The Machchhu dam failure, also known as the Morbi disaster, is one of the worst dam-related flood disasters in the history of India. It happened on August 11, 1979, at Machchhu Dam then situated on the Machchhu river in Gujarat. Owing to exceptionally heavy rainfall, the dam burst sending a wall of water through the then Morbi town of Gujarat. According to estimates, the number of people killed in the mishap varied between 18,000 and 25,000.
The failure of Morbi dam or Machchhu dam was listed in the Guinness Book of Records as the worst dam burst. The failure is also known for being officially termed as an “Act of God”. However, the claims were debunked by the book ‘No One Had A Tongue To Speak’ by Tom Wooten and Utpal Sandesara. It pointed out the structural and communication failures that led to the occurrence and also exacerbation of the disaster.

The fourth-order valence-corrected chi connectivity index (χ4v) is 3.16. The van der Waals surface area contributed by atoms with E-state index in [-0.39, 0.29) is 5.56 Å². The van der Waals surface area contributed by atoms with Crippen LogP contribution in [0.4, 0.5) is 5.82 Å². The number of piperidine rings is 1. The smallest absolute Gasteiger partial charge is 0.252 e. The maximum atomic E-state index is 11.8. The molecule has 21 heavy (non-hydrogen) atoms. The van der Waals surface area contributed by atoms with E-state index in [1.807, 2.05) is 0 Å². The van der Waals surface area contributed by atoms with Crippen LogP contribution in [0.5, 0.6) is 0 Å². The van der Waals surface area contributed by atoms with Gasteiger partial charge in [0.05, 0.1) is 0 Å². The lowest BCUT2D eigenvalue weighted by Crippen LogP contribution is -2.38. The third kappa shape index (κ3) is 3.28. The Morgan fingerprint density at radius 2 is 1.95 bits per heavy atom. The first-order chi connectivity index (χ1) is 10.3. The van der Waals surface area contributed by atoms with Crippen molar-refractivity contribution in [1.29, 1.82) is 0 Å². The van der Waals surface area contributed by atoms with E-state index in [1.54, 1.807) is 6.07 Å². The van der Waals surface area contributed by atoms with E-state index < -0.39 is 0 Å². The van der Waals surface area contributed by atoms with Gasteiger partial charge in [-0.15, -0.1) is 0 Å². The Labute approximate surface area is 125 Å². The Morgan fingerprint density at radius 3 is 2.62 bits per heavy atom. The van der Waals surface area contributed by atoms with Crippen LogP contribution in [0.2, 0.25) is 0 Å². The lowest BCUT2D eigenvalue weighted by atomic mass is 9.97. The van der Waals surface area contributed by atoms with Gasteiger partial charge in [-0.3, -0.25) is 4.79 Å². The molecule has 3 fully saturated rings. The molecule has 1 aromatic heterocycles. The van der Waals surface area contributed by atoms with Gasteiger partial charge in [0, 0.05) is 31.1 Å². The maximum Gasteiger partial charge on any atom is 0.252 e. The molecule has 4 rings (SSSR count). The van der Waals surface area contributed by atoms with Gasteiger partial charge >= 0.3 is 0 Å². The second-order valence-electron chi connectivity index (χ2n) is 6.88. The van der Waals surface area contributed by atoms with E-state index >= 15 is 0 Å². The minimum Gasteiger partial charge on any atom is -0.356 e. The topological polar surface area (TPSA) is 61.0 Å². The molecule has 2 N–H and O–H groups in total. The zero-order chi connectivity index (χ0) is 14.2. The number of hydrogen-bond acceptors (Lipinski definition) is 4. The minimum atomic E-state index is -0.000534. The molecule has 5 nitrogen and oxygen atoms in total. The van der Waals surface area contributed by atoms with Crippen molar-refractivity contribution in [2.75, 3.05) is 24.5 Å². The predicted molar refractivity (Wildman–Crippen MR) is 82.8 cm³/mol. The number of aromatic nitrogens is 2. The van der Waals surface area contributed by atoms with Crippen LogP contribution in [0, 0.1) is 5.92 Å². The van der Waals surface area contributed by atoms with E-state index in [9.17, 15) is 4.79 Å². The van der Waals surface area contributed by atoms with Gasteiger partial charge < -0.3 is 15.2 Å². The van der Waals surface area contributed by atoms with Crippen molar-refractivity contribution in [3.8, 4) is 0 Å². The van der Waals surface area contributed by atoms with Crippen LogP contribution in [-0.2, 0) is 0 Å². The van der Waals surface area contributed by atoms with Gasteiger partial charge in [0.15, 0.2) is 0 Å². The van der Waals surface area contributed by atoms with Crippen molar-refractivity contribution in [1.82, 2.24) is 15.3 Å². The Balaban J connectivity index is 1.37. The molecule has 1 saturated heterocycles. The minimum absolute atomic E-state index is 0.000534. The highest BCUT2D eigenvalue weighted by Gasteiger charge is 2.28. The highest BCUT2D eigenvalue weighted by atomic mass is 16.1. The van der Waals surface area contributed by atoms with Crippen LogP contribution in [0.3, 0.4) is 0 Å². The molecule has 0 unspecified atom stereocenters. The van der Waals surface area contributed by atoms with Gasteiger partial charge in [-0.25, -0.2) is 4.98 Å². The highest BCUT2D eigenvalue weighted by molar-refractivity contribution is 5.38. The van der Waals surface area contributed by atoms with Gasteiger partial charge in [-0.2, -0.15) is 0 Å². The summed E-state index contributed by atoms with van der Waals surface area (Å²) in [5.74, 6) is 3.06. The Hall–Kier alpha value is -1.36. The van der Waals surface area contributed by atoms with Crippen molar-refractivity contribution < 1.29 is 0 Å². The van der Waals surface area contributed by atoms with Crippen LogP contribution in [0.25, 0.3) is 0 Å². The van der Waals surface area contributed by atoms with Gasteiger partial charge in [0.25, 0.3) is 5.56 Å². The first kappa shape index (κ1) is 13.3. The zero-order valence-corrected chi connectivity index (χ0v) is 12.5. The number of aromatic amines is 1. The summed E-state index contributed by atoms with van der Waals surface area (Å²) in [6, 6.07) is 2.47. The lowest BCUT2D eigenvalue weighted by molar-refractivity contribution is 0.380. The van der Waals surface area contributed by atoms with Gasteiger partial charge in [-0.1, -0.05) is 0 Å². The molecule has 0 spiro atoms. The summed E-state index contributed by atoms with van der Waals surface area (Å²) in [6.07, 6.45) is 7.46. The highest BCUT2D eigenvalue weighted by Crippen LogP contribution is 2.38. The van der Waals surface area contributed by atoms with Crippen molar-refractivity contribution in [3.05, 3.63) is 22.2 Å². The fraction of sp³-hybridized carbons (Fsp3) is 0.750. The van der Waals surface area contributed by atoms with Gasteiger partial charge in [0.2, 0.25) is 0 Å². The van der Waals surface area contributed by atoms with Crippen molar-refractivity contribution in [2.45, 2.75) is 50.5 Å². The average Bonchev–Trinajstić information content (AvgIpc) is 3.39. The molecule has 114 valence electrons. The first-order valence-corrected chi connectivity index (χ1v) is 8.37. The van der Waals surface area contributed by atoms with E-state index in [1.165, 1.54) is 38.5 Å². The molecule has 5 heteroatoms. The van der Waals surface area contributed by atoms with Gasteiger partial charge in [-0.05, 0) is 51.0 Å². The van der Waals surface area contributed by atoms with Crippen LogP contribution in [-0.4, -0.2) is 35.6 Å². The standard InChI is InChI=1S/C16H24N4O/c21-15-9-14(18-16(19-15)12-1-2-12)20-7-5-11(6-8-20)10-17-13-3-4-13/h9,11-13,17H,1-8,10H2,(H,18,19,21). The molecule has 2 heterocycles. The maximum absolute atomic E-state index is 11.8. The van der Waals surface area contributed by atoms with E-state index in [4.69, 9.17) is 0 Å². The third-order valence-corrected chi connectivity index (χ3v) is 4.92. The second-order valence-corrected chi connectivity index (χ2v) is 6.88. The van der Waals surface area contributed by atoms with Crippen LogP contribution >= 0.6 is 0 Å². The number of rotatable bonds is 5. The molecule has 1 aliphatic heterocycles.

The excessive rainfall led to massive flood and eventually to the breakdown of earthen walls of 4 km long Machchhu II Dam. The spillway capacity was 5663 m³/s whereas the actual flow caused by the rain was 16307 m³/s, almost three times the capacity of the dam. The floods of 12 to 30 ft hardly took 20 minutes to engulf the low-lying regions of Morbi industrial town lying 5 km below the dam. Among the huge damages caused by the disaster was the huge devastation of farmland leading to a fall in productivity of crops.
Later when the dam was reconstructed in the 1980s, its spillway capacity was raised to about 21000 m³/s, 4 times its earlier capacity.